How One Student Found A Level Playing Field at YU Despite Visual Impairment

Student Stories

January 28, 2016

Written by Erin Hatfield

For the first time since the age of eight, Malini Ondrovcik says she feels like she is on a level playing field. Despite being legally blind, Malini said since starting her studies in the Master of Arts in Counselling Psychology (MACP) at Yorkville University she finally doesn’t feel different from her classmates.


Christmas 2015
Malini Ondrovcik (right) with her husband and son James this past Christmas.


“I don’t have to explain to my professors that I have this disability, I don’t have to figure out how I am going to get my textbooks, or how will I see the professor give his lecture, or how am I going to take notes,” Malini said. “With Yorkville everything is here right in front of me. I can adjust the computer the way I need it and I don’t have to worry about working around my disability.


That has been so amazing for me,” Malini said. “It has been so empowering for me.”


Malini is a 30-year-old mother and wife from Windsor, Ontario who works full time in the insurance industry. Malini also lives with a very rare condition called Stargardt disease, which she explained, is essentially a form of macular degeneration. Even with her glasses, Malini’s vision is only 20/300.


She was born with the condition, however it didn’t surface until the age of eight or nine when her vision started to dramatically deteriorate.


“A big problem with this disorder is that it is often misdiagnosed as a psychological problem because the physical symptoms often don’t show up that early on,” Malini explained. “So there is this disconnect where doctors are looking and they don’t see anything physically wrong, but the kid is saying they can’t see.”


It was then, when she was only in Grade 5, her struggles in the classroom started. She wasn’t able to see or participate in class and went to doctor, after doctor trying to figure out what was going on.


“I spent all of grade school and all of high school working around it and trying to figure out creative ways to work around it because no one offered me much help,” Malini explained. “I didn’t know how to ask for help. I just figured this was something I had to live with and something I had to figure out.”


Mom + James
Malini and her four-year-old son James.


Malini’s condition went undiagnosed until she was about 20 years old and in her final year of her undergraduate degree in university.


“It wasn’t until that point that I was able to get a little bit of help by getting larger print exams,” Malini said.


But, even subsequent to her diagnosis, Malini said she has had to fight to have certain accommodations made.


“It has been hell, for lack of a better word, having to explain to different supervisors, explain to HR, battle to get accommodations in place, just to do exactly what this program does, which is level the playing field,” Malini said. “I have never asked for anything over and above, I have never asked for anything special, I just felt that a level playing field is only fair.”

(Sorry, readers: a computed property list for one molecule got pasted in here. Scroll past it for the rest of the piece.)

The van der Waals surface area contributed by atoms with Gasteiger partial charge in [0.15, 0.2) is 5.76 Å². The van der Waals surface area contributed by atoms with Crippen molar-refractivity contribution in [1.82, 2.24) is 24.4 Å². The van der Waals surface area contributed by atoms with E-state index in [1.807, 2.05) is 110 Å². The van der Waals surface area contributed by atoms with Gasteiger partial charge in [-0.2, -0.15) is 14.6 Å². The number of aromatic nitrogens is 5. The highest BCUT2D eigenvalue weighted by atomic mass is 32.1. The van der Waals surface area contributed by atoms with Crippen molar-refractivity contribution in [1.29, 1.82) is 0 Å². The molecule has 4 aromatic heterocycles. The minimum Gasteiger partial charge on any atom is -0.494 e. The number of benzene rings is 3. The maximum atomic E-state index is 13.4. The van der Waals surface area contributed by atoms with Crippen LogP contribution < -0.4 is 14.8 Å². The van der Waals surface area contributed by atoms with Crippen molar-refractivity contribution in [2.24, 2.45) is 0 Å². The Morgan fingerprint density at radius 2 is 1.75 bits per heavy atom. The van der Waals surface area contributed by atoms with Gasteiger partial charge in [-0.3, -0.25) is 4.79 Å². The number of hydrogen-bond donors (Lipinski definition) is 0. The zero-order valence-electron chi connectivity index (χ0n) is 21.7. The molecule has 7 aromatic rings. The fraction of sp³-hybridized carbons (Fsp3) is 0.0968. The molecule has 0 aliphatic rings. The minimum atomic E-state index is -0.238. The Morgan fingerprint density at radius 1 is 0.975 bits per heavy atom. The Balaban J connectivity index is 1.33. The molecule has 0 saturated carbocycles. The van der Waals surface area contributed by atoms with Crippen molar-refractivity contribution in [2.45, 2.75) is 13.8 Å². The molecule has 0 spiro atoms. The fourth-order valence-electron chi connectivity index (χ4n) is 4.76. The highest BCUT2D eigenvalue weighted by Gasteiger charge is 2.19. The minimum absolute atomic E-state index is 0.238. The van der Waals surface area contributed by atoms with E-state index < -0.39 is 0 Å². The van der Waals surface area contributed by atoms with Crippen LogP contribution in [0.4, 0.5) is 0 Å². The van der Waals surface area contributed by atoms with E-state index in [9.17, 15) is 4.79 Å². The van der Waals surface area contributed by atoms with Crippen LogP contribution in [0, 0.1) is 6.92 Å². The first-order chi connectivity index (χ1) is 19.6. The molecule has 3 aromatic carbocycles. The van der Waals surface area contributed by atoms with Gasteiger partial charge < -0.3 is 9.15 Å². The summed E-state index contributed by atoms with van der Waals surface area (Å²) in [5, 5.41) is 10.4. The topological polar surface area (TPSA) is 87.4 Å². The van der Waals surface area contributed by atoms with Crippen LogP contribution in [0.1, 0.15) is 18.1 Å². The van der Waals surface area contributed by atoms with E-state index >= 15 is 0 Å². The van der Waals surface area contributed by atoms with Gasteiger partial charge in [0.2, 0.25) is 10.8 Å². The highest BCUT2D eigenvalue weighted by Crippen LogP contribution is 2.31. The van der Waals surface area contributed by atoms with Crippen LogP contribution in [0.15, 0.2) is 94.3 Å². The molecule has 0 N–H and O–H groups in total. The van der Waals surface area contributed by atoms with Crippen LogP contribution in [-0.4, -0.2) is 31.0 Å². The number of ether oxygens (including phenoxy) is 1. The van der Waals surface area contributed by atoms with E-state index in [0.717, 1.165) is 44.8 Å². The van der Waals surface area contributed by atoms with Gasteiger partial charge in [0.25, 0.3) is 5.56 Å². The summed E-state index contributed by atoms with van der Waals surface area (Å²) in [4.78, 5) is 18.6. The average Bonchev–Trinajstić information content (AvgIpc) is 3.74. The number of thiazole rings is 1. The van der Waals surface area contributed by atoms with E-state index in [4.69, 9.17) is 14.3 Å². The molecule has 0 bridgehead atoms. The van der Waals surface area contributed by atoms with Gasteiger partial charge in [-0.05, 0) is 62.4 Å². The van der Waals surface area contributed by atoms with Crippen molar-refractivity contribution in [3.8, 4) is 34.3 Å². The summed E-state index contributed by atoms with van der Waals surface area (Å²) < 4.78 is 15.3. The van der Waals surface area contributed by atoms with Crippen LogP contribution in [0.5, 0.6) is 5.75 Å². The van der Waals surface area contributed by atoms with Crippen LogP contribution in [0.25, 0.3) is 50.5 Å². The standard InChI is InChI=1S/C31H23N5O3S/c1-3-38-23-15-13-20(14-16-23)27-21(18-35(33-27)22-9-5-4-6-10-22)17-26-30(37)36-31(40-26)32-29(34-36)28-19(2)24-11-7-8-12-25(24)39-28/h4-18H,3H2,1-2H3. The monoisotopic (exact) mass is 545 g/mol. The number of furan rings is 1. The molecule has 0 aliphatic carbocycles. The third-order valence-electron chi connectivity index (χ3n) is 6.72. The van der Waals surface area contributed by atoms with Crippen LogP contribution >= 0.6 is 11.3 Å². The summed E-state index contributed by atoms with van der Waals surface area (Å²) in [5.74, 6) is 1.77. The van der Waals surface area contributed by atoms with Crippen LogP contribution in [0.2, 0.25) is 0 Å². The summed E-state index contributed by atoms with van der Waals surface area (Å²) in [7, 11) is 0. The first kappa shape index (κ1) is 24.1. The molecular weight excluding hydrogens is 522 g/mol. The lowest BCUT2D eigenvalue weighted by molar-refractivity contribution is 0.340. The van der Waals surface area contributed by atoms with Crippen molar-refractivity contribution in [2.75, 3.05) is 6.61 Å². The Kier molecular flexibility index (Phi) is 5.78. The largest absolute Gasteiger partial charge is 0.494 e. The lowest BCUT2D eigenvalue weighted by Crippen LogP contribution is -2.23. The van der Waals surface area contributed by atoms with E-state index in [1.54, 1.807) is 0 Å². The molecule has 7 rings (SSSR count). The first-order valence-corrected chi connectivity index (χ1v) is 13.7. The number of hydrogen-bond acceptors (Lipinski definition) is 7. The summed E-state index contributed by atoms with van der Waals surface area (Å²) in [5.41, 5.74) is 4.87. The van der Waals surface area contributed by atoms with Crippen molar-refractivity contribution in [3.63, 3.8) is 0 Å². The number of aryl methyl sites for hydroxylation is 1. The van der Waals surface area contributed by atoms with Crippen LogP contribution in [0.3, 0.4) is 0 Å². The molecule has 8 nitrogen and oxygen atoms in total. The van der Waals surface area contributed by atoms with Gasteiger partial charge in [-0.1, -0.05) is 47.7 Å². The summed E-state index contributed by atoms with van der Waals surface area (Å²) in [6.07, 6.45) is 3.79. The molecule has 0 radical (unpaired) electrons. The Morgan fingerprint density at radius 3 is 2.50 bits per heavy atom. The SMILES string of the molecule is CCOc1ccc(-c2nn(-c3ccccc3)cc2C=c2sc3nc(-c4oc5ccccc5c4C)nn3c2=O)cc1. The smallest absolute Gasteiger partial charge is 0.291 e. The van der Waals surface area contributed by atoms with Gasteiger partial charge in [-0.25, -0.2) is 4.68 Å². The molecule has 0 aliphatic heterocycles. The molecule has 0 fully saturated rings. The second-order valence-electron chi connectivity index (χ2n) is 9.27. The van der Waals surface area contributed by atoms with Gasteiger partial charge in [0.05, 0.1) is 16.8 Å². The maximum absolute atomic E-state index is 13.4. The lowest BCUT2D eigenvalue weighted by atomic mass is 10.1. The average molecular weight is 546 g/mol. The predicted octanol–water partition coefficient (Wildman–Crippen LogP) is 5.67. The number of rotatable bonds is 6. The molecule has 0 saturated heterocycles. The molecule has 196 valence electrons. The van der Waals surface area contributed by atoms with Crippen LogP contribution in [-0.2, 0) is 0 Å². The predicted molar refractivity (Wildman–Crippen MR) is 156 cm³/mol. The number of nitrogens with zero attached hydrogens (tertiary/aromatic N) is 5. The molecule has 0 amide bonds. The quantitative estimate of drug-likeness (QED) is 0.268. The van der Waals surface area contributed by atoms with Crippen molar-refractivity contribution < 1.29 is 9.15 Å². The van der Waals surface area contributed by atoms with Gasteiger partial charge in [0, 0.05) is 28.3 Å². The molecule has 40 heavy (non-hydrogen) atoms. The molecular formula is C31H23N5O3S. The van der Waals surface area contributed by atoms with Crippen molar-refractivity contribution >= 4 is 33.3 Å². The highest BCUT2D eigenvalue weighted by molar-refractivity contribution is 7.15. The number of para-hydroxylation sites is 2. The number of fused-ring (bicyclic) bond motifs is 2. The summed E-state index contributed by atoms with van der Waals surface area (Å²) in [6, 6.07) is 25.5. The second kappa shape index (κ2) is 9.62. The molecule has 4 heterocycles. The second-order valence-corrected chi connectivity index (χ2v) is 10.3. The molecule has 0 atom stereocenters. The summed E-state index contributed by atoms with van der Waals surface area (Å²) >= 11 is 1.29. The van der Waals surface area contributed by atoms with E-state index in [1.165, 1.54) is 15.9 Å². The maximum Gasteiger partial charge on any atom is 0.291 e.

Despite the difficulties she faced, Malini said, she has no doubt it is those experiences that lead her to have an interest in counselling psychology, particularly when it comes to children.


“I feel that type of struggle is something that has definitely formed my personality,” she said. “And my misfortune could, perhaps help people in the future. It may even be worth it that I went through all the struggles I went through.”


Malini did her undergraduate degree in family relations with a minor in developmental psychology. She finished in 2006 and always intended to go on to complete further studies, but as is often is the case, life happened. She got a job as an insurance broker, got married, bought a house and had child.


But, for the past 10 years she had the desire to pursue a MACP rattling around in the back of her mind.


“Because of my vision I have a lot of limitations in terms of being in the classroom in addition to actually getting to school,” Malini said. “That is another complication I have.”


During her undergraduate degree, Malini had done a few courses online for the sake of convenience and she knew there was the option of taking her full Master’s degree online with Yorkville University. After a lot of research and investigation she enrolled in the program, which is offered entirely online.


“I am thrilled with this program, to be completely honest,” Malini said. “When I signed up for it I didn’t know what to expect, but the professors are amazing, the courses are amazing.”


2015-08-22 19.19.52
Malini and her husband.


She purchases her textbooks digitally and views them in as large of a print as she needs to. Similarly when she writes papers or participates in the class discussions, she can do so in a way that accommodates her different needs.


Yorkville’s website even has added an accessibility option,” Malini said. “That’s not something that I necessarily need because I have my computer set up the way I need, but I was so happy to see they have built into the structure of the website that you can change things on there as well.”


Malini is in her final semester of the course work in the MACP and will start her practicum in May. She expects to graduate in December of this year.


After she graduates Malini plans to work with families and children. Ideally she would like to work within the school system, because she has no doubt there are many children out there with a variety of needs who aren’t having those needs met.


“It is important to me because I feel the struggles I went through in school weren’t addressed,” Malini said. “There were so many different facets of it. There was the physical issues, the emotional issues I dealt with as a result, feeling a lone, and feeling like no one was helping me.”